I. Operons cluster of coordinately controlled genes
     A. Repressible gene turned off by excess end product
     B. Inducible genes turned on only when compound present in environment
II. Lactose operon inducible
     A. Structural genes on polycistronic mRNA
          1. Z: beta-galactosidase; splits lactose into monosaccharides
          2. Y: permease; moves lactose into cell
          3. A: transferase; prevents breakdown of other disaccharides
     B. Regulator gene i
          1. Different mRNA than operon
          2. Repressor protein prevents transcription of operon
     C. Operator
          1. DNA where repressor binds
          2. If repressor bound, no transcription
          3. DNA sequence regions
               a. O1 located at +11
               b. O2 located at +412
               c. O3 located at 82
               d. tetramer of repressor binds to two of three regions at once
          4. Tetramer of repressor binds to two of three regions at once
     D. Induction
          1. Repressor binds allolactose
          2. Repressor changes shape
          3. Repressor no longer binds DNA
          4. Transcription occurs
     E. Constitutive mutants always make beta-galactosidase
III. Catabolite repression operons repressed in presence of glucose
     A. Absence of glucose
          1. CAP and cAMP bind promoter; CAP interacts with RNA polymerase
          2. Binding enhances transcription
     B. Presence of glucose
          1. No cAMP
          2. No enhancement of transcription
IV. Tryptophan operon repressible operon
     A. Operator control
          1. Repressor inactive
          2. Repressor + corepressor (tryptophan) makes repressor active;
          3. binds to DNA and prevents transcription
     B. Attenuator control
          1. Leader transcript
               a. Between operator and first gene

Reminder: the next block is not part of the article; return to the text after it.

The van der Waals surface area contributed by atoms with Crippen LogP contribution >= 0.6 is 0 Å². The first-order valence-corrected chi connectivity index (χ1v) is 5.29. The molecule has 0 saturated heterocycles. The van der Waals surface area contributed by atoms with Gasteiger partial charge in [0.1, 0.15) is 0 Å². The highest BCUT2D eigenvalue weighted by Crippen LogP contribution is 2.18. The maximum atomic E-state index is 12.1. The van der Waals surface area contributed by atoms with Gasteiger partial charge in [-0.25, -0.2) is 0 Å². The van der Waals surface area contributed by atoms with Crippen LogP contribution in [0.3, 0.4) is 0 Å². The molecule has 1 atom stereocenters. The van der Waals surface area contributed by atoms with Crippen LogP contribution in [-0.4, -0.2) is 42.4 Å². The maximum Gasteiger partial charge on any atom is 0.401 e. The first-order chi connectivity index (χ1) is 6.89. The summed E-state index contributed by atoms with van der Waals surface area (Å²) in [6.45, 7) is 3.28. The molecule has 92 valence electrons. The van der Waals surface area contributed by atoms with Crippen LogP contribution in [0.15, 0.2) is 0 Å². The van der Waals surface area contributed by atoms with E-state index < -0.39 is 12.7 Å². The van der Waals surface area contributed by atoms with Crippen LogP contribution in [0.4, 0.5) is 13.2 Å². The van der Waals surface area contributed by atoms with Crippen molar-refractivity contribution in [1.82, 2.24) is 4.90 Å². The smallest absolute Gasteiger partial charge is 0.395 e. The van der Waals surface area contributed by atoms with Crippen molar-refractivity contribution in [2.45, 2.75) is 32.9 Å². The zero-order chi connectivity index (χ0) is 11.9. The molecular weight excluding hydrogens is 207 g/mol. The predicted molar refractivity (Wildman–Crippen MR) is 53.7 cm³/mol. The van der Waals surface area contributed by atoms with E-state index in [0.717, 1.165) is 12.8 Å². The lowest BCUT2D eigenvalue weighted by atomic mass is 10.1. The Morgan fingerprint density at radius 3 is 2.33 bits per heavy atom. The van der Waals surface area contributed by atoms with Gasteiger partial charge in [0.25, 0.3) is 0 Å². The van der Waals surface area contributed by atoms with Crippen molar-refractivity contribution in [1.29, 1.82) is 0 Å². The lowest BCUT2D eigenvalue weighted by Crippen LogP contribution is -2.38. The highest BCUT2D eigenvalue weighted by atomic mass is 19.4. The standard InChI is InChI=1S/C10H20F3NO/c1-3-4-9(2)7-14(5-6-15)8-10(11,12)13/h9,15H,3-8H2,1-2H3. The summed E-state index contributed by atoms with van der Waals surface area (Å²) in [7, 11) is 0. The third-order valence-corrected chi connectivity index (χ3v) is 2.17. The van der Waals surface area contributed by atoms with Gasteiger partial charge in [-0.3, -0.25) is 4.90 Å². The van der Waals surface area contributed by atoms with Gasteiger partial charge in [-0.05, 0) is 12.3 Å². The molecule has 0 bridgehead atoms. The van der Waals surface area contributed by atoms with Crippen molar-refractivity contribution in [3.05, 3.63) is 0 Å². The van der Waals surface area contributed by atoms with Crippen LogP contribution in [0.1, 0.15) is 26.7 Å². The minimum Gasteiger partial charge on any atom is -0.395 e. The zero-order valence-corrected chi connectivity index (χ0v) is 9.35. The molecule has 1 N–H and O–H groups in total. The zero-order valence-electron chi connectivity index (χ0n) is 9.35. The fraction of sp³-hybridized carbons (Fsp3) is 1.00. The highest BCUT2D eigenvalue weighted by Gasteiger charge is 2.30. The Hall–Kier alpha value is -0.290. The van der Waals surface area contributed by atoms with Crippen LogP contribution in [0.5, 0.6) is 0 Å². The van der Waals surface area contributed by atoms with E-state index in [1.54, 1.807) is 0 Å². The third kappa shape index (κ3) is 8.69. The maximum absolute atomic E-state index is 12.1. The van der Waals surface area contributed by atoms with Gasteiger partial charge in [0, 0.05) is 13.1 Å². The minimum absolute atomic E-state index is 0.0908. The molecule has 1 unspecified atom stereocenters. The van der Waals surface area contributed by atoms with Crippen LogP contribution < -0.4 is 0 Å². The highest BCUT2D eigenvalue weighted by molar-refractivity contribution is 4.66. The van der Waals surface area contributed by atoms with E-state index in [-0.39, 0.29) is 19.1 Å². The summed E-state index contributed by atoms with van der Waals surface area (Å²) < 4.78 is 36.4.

b. DNA of this region can form complementary loops
          2. Leader peptide contains adjacent tryptophans
               a. Excessive tryptophan  - transcription of leader stops
               b. Little or no tryptophan transcription continues
          3. Allows regulation based on availability of other amino acids
V. Phage lambda operons
     A. Lytic cycle cro repressor favors these events
     B. Lysogenic cycle cI repressor favors these events; integration requires site specific recombination
     C. Operons
          1. Left, right; involved in DNA replication and integration
          2. Late: phage heads, tails, lysis
     D. Early and late transcription
          1. N and cro made
          2. Allows transcription to continue through Q
          3. Q allows late transcription
     E. Repressor transcription
          1. cI, if made, binds to OL and OR
          2. Duplication is inhibited
          3. Repression prevents superinfection
     F. Lysogeny vs. lysis binding of cI or cro
VI. Other transcription systems
     A. Phage T4 early vs. late uses different sigma factors;
          1.  early uses host sigma; late uses phage products
     B. Heat shock proteins promoters recognized by new sigma;
          2.  promoter sequence is CCCCATXT, not TATAAT
     C. Promoter efficiency different sequences yield different efficiencies
VII. Translational control
     A. Distance from promoter on polycistronic mRNA
          1. More ribosomes bound near 5' end
          2. Destruction of mRNA from 3' end
     B. Ribosome binding efficiency depends on 5' sequence
VIII. Posttranslational control
     A. Feedback inhibition
     B. Protein degradation
          1. N-terminal amino acid determines half-life; N-end rule
          2. Regions rich in four amino acids (proline, glutamic acid, serine, threonine) alter half-life:
                a. PEST  hypothesis

For questions, comments and additional information, contact  mfhicks@pstcc.edu
Last Updated: June 24 2001
Site map: Margaret F. Hicks Home - Biology 2120 - Notes - Prokaryotic Gene Regulation



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